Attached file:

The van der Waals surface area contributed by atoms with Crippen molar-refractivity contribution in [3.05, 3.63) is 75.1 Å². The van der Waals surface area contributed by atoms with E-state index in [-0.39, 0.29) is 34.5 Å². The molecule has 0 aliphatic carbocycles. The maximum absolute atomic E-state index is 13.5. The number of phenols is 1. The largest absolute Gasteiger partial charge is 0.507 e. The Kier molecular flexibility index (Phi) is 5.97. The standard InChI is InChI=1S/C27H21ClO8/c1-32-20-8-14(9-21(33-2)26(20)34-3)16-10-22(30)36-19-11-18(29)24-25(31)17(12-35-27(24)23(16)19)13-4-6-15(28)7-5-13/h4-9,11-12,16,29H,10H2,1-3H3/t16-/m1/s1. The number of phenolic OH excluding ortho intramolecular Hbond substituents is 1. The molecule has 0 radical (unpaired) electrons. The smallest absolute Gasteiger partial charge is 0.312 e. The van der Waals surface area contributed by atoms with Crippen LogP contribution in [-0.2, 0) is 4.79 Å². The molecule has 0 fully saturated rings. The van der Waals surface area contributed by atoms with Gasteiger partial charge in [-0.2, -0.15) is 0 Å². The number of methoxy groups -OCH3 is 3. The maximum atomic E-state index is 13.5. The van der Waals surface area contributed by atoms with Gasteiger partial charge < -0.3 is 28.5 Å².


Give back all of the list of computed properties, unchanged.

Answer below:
The van der Waals surface area contributed by atoms with Crippen molar-refractivity contribution in [3.05, 3.63) is 75.1 Å². The van der Waals surface area contributed by atoms with E-state index in [-0.39, 0.29) is 34.5 Å². The molecule has 0 aliphatic carbocycles. The maximum absolute atomic E-state index is 13.5. The number of phenols is 1. The largest absolute Gasteiger partial charge is 0.507 e. The Kier molecular flexibility index (Phi) is 5.97. The standard InChI is InChI=1S/C27H21ClO8/c1-32-20-8-14(9-21(33-2)26(20)34-3)16-10-22(30)36-19-11-18(29)24-25(31)17(12-35-27(24)23(16)19)13-4-6-15(28)7-5-13/h4-9,11-12,16,29H,10H2,1-3H3/t16-/m1/s1. The number of phenolic OH excluding ortho intramolecular Hbond substituents is 1. The molecule has 0 radical (unpaired) electrons. The smallest absolute Gasteiger partial charge is 0.312 e. The van der Waals surface area contributed by atoms with Crippen LogP contribution in [-0.2, 0) is 4.79 Å². The molecule has 0 fully saturated rings. The van der Waals surface area contributed by atoms with Gasteiger partial charge in [-0.2, -0.15) is 0 Å². The number of methoxy groups -OCH3 is 3. The maximum atomic E-state index is 13.5. The van der Waals surface area contributed by atoms with Gasteiger partial charge < -0.3 is 28.5 Å².